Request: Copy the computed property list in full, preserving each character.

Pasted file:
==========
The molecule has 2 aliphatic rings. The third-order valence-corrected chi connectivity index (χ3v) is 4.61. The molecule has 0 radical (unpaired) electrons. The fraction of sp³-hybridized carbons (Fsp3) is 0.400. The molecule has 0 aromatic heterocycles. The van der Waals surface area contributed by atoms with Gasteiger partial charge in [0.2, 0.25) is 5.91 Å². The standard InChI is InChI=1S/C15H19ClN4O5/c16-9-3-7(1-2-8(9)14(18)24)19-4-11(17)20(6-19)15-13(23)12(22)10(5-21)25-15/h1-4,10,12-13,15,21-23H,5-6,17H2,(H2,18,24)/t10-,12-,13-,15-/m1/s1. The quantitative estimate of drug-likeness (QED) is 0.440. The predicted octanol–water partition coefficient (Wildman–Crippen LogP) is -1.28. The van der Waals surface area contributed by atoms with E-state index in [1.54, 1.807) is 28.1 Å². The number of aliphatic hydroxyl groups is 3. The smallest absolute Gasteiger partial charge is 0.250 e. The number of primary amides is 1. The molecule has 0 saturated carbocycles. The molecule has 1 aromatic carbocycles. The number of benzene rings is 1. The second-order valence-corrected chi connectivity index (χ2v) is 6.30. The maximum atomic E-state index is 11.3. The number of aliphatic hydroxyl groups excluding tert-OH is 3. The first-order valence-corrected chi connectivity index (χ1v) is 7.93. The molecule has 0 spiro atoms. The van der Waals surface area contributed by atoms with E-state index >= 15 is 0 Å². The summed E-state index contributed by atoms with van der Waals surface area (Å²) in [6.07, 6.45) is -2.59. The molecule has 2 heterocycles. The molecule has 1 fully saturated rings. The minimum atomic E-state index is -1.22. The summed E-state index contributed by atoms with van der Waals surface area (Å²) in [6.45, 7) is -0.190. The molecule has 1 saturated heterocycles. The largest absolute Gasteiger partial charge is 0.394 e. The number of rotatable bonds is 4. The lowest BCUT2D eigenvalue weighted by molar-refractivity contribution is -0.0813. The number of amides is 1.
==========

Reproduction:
The molecule has 2 aliphatic rings. The third-order valence-corrected chi connectivity index (χ3v) is 4.61. The molecule has 0 radical (unpaired) electrons. The fraction of sp³-hybridized carbons (Fsp3) is 0.400. The molecule has 0 aromatic heterocycles. The van der Waals surface area contributed by atoms with Gasteiger partial charge in [0.2, 0.25) is 5.91 Å². The standard InChI is InChI=1S/C15H19ClN4O5/c16-9-3-7(1-2-8(9)14(18)24)19-4-11(17)20(6-19)15-13(23)12(22)10(5-21)25-15/h1-4,10,12-13,15,21-23H,5-6,17H2,(H2,18,24)/t10-,12-,13-,15-/m1/s1. The quantitative estimate of drug-likeness (QED) is 0.440. The predicted octanol–water partition coefficient (Wildman–Crippen LogP) is -1.28. The van der Waals surface area contributed by atoms with E-state index in [1.54, 1.807) is 28.1 Å². The number of aliphatic hydroxyl groups is 3. The smallest absolute Gasteiger partial charge is 0.250 e. The number of primary amides is 1. The molecule has 0 saturated carbocycles. The molecule has 1 aromatic carbocycles. The number of benzene rings is 1. The second-order valence-corrected chi connectivity index (χ2v) is 6.30. The maximum atomic E-state index is 11.3. The number of aliphatic hydroxyl groups excluding tert-OH is 3. The first-order valence-corrected chi connectivity index (χ1v) is 7.93. The molecule has 0 spiro atoms. The van der Waals surface area contributed by atoms with E-state index >= 15 is 0 Å². The summed E-state index contributed by atoms with van der Waals surface area (Å²) in [6.07, 6.45) is -2.59. The molecule has 2 heterocycles. The molecule has 1 fully saturated rings. The minimum atomic E-state index is -1.22. The summed E-state index contributed by atoms with van der Waals surface area (Å²) in [6.45, 7) is -0.190. The molecule has 1 saturated heterocycles. The largest absolute Gasteiger partial charge is 0.394 e. The number of rotatable bonds is 4. The lowest BCUT2D eigenvalue weighted by molar-refractivity contribution is -0.0813. The number of amides is 1.